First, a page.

Pack the boxes wisely
Avoid tossing items in boxes in random order. Make sure you ack the foods according to their size and weight, to avoid breaking, spillage, and other damage. Heavy items such as cans or jars should go on the bottom of the box – don’t forget to additionally secure the bottom of each box. On top of the heavier items, you can put lighter pieces such as pasta, a pack of crackers, spices, and more. This way you’ll avoid heavy pieces smashing the lighter ones and creating a mess in your moving boxes.
Secure the spices
Spices are so delicate and can go all over the place if you’re not careful. You need to secure the bottles so the lid doesn’t come off and spices ruin the rest of the food in the box. For all the shakers for salt pepper and other spices, it’s best to remove the top cover, put a layer of cling film and then put the cover pack and secure it with masking tape. This will ensure nothing spills in transport and you don’t have a spicy mess to clean when you start unboxing in your new kitchen.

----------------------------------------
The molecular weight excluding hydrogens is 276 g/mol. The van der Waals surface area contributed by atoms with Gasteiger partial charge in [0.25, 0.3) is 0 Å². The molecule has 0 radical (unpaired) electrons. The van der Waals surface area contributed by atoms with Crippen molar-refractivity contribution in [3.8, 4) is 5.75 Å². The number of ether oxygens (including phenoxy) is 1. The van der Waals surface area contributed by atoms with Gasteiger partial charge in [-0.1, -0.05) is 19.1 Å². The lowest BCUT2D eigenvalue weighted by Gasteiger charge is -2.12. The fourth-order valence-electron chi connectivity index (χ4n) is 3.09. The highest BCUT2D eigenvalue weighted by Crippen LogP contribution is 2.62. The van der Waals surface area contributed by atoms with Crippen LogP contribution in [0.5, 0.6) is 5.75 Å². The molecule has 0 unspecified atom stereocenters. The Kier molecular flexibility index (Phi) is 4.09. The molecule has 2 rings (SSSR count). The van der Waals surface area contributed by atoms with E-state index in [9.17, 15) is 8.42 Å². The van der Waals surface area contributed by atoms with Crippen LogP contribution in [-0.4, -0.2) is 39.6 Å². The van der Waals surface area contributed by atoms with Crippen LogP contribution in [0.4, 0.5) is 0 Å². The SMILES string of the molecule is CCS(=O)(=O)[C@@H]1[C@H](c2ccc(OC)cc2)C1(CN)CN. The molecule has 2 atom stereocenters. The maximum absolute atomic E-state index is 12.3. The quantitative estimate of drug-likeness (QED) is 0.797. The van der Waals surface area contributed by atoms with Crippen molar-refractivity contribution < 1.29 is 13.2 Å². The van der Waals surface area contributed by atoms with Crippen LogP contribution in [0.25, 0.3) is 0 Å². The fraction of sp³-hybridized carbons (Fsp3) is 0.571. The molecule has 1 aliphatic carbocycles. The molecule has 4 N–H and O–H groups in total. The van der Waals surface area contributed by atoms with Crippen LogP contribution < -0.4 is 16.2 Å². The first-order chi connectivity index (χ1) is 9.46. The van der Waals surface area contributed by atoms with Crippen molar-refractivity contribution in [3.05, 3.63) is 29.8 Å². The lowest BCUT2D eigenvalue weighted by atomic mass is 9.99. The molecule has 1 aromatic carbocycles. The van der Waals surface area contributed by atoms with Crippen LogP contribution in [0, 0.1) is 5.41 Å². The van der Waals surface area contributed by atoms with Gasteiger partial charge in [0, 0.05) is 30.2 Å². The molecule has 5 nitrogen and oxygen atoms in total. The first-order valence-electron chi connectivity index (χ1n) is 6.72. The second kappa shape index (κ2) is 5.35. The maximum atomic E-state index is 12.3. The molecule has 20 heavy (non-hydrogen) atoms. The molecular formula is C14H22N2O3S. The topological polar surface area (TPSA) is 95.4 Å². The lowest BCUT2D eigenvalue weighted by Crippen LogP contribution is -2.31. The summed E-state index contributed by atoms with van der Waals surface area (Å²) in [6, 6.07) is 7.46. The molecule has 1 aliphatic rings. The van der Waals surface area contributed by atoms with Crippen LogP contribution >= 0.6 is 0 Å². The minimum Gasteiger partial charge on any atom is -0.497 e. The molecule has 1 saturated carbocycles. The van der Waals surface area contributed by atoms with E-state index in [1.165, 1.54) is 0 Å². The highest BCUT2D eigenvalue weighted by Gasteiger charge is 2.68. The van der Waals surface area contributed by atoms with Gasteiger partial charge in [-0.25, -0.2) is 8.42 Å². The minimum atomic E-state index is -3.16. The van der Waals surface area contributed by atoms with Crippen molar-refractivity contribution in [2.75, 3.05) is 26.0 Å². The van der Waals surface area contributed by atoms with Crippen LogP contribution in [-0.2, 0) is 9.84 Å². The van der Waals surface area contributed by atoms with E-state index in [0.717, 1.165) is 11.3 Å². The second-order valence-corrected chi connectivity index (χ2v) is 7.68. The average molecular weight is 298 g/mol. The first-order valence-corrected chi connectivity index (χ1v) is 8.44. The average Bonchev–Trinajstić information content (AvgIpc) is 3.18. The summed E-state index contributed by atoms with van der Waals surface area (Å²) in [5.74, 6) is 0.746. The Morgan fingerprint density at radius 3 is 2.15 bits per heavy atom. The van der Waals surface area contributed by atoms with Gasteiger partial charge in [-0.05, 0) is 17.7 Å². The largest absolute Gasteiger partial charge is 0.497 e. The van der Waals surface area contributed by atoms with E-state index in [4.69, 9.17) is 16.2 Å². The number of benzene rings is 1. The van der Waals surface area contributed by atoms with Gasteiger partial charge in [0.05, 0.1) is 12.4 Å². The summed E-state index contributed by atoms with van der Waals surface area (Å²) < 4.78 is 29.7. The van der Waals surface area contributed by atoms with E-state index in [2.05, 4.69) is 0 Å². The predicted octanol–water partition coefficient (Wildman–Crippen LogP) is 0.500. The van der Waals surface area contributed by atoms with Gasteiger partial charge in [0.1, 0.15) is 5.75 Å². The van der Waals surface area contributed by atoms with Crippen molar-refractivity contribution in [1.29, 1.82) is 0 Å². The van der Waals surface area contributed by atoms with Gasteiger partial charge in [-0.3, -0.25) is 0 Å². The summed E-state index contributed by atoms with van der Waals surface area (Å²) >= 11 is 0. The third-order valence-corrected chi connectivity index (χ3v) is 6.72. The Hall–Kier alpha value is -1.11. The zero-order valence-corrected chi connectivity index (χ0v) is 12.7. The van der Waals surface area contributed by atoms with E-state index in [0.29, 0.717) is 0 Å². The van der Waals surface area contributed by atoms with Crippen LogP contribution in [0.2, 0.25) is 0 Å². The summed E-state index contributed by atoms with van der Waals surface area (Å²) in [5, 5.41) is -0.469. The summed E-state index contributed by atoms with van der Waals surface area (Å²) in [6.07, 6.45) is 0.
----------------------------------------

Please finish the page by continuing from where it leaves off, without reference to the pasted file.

Spices are not easy to clean once they spill – pack food and pantry items for relocation securely.
Get containers that won’t spill
Foods such as flour and sugar belong to easily spillable pantry items, so you need to be very careful when packing them for a move. It’s best to get special containers with sealable covers that will ensure nothing will spill during transport. Also, getting containers of the same size and shape will make it easier to pack and stack them in moving boxes.
Glass bottles are risky